The selective blockade of TRPV1 with capsazepine attenuated the activation of spinal neurons by CAP and did not have a significant effect on neuronal responses to BK. This result agrees with a previous study that showed that administration of capsazepine does not affect baseline activity of either vagal or sympathetic cardiac afferents, and, at sufficient concentration, abolishes the response of afferent fibers to CAP. However, there is no effect on afferent activation by BK (34). Other investigators show that iodo-RTX, a novel and potent TRPV1 receptor antagonist attenuates the CAP-elicited cardiogenic reflex but has no significant effect on BK-elicited sympathoexcitatory responses (43). BK is known to activate cardiac sympathetic afferent fibers by stimulating the B2 receptor (39). The B2 receptor is typically a Gq-protein-coupled receptor that when stimulated opens Ca2+-activated Cl− channels (19, 22, 41). Opening the channels produces a generator potential that leads to action potential discharge. However, while BK signaling through PLC and PKC alters the likelihood of TRPV1 channel gating, its role is modulatory and not obligatory (18, 19, 35, 37). This is based on the evidence that BK produced a significantly less persistent action potential discharge response in TRPV1 −/− mice compared with the wild type (18). Also, the TRPV1 inhibitor, iodo-RTX, partially reduced the BK-induced discharge of action potentials of vagal afferent C-fibers (19). The small sample size in the present study, which showed no effect of CAP on BK receptors, may have masked a relatively small change in cell activity.
Somatic and visceral input to neurons.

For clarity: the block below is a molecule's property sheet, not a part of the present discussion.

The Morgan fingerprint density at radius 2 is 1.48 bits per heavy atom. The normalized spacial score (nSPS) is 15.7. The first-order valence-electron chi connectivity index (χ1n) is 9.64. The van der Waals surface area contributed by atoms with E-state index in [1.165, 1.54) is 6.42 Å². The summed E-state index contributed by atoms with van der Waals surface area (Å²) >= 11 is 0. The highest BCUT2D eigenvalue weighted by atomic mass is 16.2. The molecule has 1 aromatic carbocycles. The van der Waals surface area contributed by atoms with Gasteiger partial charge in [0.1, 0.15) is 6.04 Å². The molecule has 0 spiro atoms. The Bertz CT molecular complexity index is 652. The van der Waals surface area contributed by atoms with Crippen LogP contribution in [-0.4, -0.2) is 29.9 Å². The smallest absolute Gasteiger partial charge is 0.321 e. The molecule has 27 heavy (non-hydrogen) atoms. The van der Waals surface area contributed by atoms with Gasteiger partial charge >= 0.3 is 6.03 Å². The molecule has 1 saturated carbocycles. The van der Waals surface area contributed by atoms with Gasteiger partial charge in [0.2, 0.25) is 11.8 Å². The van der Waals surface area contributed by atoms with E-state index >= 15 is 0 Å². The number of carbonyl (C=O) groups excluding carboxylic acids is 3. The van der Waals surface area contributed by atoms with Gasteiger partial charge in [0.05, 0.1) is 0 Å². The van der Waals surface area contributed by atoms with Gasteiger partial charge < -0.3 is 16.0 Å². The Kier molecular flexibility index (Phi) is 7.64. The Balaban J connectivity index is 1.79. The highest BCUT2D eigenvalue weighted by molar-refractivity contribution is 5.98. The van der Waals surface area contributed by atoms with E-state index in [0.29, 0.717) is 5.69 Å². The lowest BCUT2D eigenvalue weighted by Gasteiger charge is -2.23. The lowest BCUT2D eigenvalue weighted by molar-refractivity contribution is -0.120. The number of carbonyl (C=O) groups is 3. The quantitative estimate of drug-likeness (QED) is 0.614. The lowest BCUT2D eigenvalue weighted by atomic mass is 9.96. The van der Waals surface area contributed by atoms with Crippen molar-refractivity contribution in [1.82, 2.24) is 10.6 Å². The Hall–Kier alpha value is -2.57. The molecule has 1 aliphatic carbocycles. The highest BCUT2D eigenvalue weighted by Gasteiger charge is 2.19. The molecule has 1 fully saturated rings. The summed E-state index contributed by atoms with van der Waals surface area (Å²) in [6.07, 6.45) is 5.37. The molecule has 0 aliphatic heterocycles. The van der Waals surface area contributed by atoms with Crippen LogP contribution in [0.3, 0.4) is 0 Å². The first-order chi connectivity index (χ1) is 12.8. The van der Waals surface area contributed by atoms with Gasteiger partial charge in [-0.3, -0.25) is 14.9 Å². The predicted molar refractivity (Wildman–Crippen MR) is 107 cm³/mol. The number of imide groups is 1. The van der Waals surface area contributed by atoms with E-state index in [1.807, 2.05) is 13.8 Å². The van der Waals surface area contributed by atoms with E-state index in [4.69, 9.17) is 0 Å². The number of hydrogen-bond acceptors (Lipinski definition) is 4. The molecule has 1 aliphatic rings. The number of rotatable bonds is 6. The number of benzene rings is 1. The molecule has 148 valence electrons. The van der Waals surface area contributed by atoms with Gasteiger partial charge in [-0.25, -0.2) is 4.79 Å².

Intrapericardial injections of RTX desensitized cardiac sympathetic afferent fibers but not the somatic afferent fibers that converged onto the same spinal neurons. Investigators in previous studies administered large systemic doses of CAP or RTX to neonatal rats (15, 33) or adult rats (24, 36) to permanently deplete TRPV1-expressing afferent neurons and fibers. This protocol destroys both somatic and visceral CAP-sensitive afferent fibers. This nonselective destruction of both somatic and visceral afferent fibers would have hampered our ability to interpret whether the changes observed in spinal neurons were caused by afferent input from both groups of fibers. To selectively interrupt visceral afferents in the present study, intrapericardial injections of lower doses of RTX were used to eliminate only the cardiac sympathetic afferent fibers. The data showed that intrapericardial RTX eliminated excitatory neuronal responses to intrapericardial BK, CAP, and AC, but excitatory responses to pinching somatic fields were not significantly different before and after administration of RTX in the pericardial sac. These results showed that RTX on the heart selectively affected cardiac afferent nerve endings but not noxious somatic afferent information.